"Each State shall appoint, in such Manner as the Legislature thereof may direct, a Number of Electors ..." -- U.S. Constitution
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Endorsed by 2,110
State Legislators
In addition to 1,129 state legislative sponsors (shown above), 981 other legislators have cast recorded votes in favor of the National Popular Vote bill.
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Entrepreneur Tom Golisano Endorses National Popular Vote

Short Explanation
The National Popular Vote bill would guarantee a majority of the Electoral College to the presidential candidate who receives the most popular votes in all 50 states and the District of Columbia. The bill would reform the Electoral College so that the electoral vote in the Electoral College reflects the choice of the nation's voters for President of the United States.   more
11 Enactments
The National Popular Vote bill has been enacted into law in states possessing 165 electoral votes — 61% of the 270 electoral votes needed to activate the legislation.

  • Maryland - 10 votes
  • Massachusetts - 11
  • Washington - 12 votes
  • Vermont - 3 votes
  • Rhode Island - 4 votes
  • DC - 3 votes
  • Hawaii - 4 votes
  • New Jersey - 14 votes
  • Illinois - 20 votes
  • New York - 29 votes
  • California - 55 votes

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    Advisory Board
    John Anderson (R-I–IL)
    Birch Bayh (D–IN)
    John Buchanan (R–AL)
    Tom Campbell (R–CA)
    Tom Downey (D–NY)
    D. Durenberger (R–MN)
    Jake Garn (R–UT)
    What Do You Think
    How should we elect the President?
    The candidate who gets the most votes in all 50 states.
    The current Electoral College system.

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    Wisconsin

    MADISON, February 17, 2008 — A hearing was held on the National Popular Vote bill in Wisconsin (AB 751) in the House Committee on Elections and Campaign Reform.

    A survey of 800 Wisconsin state voters conducted on December 12-14, 2008 showed 71% overall support in Wisconsin for a national popular vote for President. Support was 81% among Democrats, 67% among independents, and 63% among Republicans. By age, support was 68% among 18-29 year olds, 62% among 30-45 year olds, 72% among 46-65 year olds, and 76% for those older than 65. By gender, support was 80% among women and 61% among men. By race, support was 72% among whites (representing 89% of respondents), 64% among African-Americans (representing 5% of respondents), and 58% among Others (representing 5% of respondents). The survey has a margin of error of plus or minus 3 1/2%. December 2008 Wisconsin poll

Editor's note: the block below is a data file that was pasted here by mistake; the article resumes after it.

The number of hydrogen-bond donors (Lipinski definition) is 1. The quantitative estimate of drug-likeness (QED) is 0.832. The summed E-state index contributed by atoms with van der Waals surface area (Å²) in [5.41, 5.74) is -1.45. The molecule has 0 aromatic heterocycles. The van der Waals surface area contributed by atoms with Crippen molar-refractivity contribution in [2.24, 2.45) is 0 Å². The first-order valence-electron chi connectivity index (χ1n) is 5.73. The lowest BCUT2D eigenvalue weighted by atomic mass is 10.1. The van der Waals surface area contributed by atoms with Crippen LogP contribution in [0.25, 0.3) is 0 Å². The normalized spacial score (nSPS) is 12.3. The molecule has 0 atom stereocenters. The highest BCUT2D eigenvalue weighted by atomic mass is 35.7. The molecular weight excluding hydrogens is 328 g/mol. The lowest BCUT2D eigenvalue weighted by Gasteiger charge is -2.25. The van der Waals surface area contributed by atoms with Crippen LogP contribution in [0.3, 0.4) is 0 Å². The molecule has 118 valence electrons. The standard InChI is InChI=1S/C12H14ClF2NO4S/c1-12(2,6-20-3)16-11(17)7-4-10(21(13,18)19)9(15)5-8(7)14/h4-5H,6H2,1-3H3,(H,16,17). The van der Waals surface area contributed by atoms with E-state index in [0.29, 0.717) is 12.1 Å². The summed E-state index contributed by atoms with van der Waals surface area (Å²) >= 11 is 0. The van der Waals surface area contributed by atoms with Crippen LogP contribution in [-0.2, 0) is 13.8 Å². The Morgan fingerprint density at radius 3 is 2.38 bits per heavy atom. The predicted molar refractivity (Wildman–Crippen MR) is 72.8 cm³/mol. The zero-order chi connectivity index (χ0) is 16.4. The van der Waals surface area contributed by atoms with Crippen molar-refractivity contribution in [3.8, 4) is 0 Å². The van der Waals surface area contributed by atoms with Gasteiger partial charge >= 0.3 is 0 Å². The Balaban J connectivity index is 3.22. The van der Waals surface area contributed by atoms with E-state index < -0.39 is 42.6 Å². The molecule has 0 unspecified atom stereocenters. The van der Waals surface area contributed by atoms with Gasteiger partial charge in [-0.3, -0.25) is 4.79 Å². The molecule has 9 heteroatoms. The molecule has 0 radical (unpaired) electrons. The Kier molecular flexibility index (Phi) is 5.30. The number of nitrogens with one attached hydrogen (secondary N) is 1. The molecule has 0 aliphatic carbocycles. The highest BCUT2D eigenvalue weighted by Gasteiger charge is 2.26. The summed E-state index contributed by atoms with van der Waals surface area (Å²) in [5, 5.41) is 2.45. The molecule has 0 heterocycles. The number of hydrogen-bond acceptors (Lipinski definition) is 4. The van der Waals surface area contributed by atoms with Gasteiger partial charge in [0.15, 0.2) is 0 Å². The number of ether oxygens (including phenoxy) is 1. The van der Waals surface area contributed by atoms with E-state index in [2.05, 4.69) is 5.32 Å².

On May 10, 2007, Wisconsin State Representatives Terese Berceau, Spencer Black, David Travis, Tamara Grigsby, Annette Polly Williams, Frank Boyle, Christine Sinicki, and Barbara Toles and Senator Robert Wirch have introduced the National Popular Vote bill (AB 313   Status of AB 313) into Wisconsin Legislature for the 2007 session.




    Wisconsin Rep. Terese Berceau
    Legislative Web Site


    Wisconsin Rep. David Travis
    Legislative Web Site


    Wisconsin Rep. Spencer Black
    Legislative Web Site


    Wisconsin Rep. Tamara Grigsby
    Legislative Web Site


    Wisconsin Rep. Annette Williams
    Legislative Web Site


    Wisconsin Rep. Frank Boyle
    Legislative Web Site


    Wisconsin Rep. Christine Sinicki
    Legislative Web Site


    Wisconsin Rep. Barbara Toles
    Legislative Web Site


    Wisconsin Senator Robert Wirch
    Legislative Web Site


    Wisconsin Rep. Mark Pocan
    Legislative Web Site
    Political Web Site


    Wisconsin Rep. Kristen Dexter
    Legislative Web Site
    Political Web Site


    Wisconsin Rep. Kelda Helen Roys
    Legislative Web Site
    Political Web Site


    Wisconsin Rep. Josh Zepnick
    Legislative Web Site
    Political Web Site


    Wisconsin Rep. Jason Fields
    Legislative Web Site
    Political Web Site


    Wisconsin Senator Fred A. Risser
    Legislative Web Site
    Political Web Site


    Wisconsin Rep. Fred Clark
    Legislative Web Site
    Political Web Site
    Under the current system of electing the President, a candidate may win a majority of the Electoral College without having a majority of the nationwide popular vote. The National Popular Vote bill would reform the Electoral College by guaranteeing the Presidency to the presidential candidate who receives the most popular votes in all 50 states (and the District of Columbia). The bill would enact the proposed interstate compact entitled the "Agreement Among the States to Elect the President by National Popular Vote." The compact would take effect only when enacted, in identical form, by states possessing a majority of the membership of the Electoral College (that is 270 of 538 electoral votes). Under the compact, all of the members of the Electoral College from all states belonging to the compact would be from the same political party as the winner of nationwide popular vote. Thus, the presidential candidate who receives the most popular votes in all 50 states (and the District of Columbia) will be guaranteed a majority of the Electoral College, and hence the Presidency. Because the compact guarantees a majority of the Electoral College to the winner of most popular votes nationwide, the compact has the additional benefit of eliminating the possibility that a presidential election might be thrown into the U.S. House of Representatives (with each state casting one vote).


    Reform the Electoral College so that the electoral vote reflects the nationwide popular vote for President